Review by Frank Plowright
There’s an immediately noticeable visual difference to this landscape volume continuing Li’l Abner’s adventures from late 1941, as seen by the sample art. Whereas each daily strip was previously titled, Al Capp obviously dispensed with that nuisance, and Kitchen Sink’s pages now each have a huge ugly and distracting title banner. Get used to it as it’s there for the next three collections.
When we left Li’l Abner at the end of 1941’s continuity he was telling people his name was Cherry Blossom. What could be behind it? Perhaps psychiatrist Dr Jekyll will get to the bottom of it. He proves a character who doesn’t live up to his name, but Capp’s creative streak hardly grinds to a halt in 1942, the year when he committed wholeheartedly to surreal slapstick as his guiding force. Over one six day sequence he has Abner head-butting a bull down in Mexico before becoming a passenger in the world’s first remote control car. The new characters keep coming as well. Early on we meet Available Jones, who’ll do anything for anyone in Dogpatch… for a price, and who operates from a comical log shack. Capp mines comedy dialogue from his name alone, and other names continue to be as evocative. Among them we have Available’s cousins Disgusting, Embraceable, Unbearable and Unmentionable. Then there’s Big Barnsmell, a return for Marryin’ Sam and Moonbeam McSwine, Dinsmore Jerque, Beerbarrel Polkis, Nosey McBlabber and the best name of all provided for a prize pig: Boar Scarloff! He lacks a memorable name, but there’s a reason Joe Bfstplk leads off the cover illustrations despite just a cameo introduction here. The world’s worst jinx would become a regular recurring problem.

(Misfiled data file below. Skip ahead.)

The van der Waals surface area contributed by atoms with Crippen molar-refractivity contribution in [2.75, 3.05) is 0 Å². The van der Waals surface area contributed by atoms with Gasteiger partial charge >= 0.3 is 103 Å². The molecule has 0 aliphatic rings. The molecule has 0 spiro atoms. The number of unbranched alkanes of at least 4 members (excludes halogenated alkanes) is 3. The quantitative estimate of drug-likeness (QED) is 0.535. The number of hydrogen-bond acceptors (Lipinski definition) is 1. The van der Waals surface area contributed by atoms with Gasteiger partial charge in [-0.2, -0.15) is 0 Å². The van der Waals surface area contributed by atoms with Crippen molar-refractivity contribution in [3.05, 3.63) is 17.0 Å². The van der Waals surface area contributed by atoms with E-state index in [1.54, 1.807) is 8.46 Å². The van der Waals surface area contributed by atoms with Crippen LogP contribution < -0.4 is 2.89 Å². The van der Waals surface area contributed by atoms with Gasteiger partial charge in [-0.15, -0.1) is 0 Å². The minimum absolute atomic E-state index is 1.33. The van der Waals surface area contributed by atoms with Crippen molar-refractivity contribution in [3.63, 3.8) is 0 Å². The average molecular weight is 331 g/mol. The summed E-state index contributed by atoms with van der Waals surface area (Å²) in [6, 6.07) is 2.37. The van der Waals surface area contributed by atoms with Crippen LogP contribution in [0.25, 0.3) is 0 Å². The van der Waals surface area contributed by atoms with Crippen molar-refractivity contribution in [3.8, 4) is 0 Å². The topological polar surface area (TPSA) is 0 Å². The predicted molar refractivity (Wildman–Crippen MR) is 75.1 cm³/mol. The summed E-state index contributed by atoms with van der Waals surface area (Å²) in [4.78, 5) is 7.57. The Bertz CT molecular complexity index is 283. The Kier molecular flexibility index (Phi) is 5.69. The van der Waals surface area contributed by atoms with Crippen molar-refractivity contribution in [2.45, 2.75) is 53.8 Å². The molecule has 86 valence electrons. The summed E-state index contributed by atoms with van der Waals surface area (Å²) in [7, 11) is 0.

One aspect from which Capp derives continuing mileage is the painting of Daisy Mae completed in Volume Two, which returns far more often than might be expected, here the inspiration for an accident victim’s facial reconstruction. It leads to yet another plot of Daisy Mae almost married. Them thar ornery Scraggs is also back for a few more bouts of comedy violence, and a little over a month’s worth of continuity is devoted to the shenanigans of Sadie Hawkins Day.
In July there’s an interesting strip. When the USA became involved in World War II many newspaper strip creators had their characters join the armed forces to display their patriotism, and Capp explains over two panels of hand written letter exactly why Li’l Abner won’t be signing up. It’s pleasing and logical, and prevents him having to adjust his strip to encompass real world problems.
Capp’s art has now hit a cartooning peak, the personality positively oozing from the sample strips, and the variety of expressions he supplies Abner cover all moods. The great names are accompanied by equally great character designs, and still funny comedy. Capp is finally following his own muse rather than compromising for what he feels readers want, and the glory years start here. Wonder no more why Li’l Abner captivated millions of Americans for decades. Volume Nine is even better.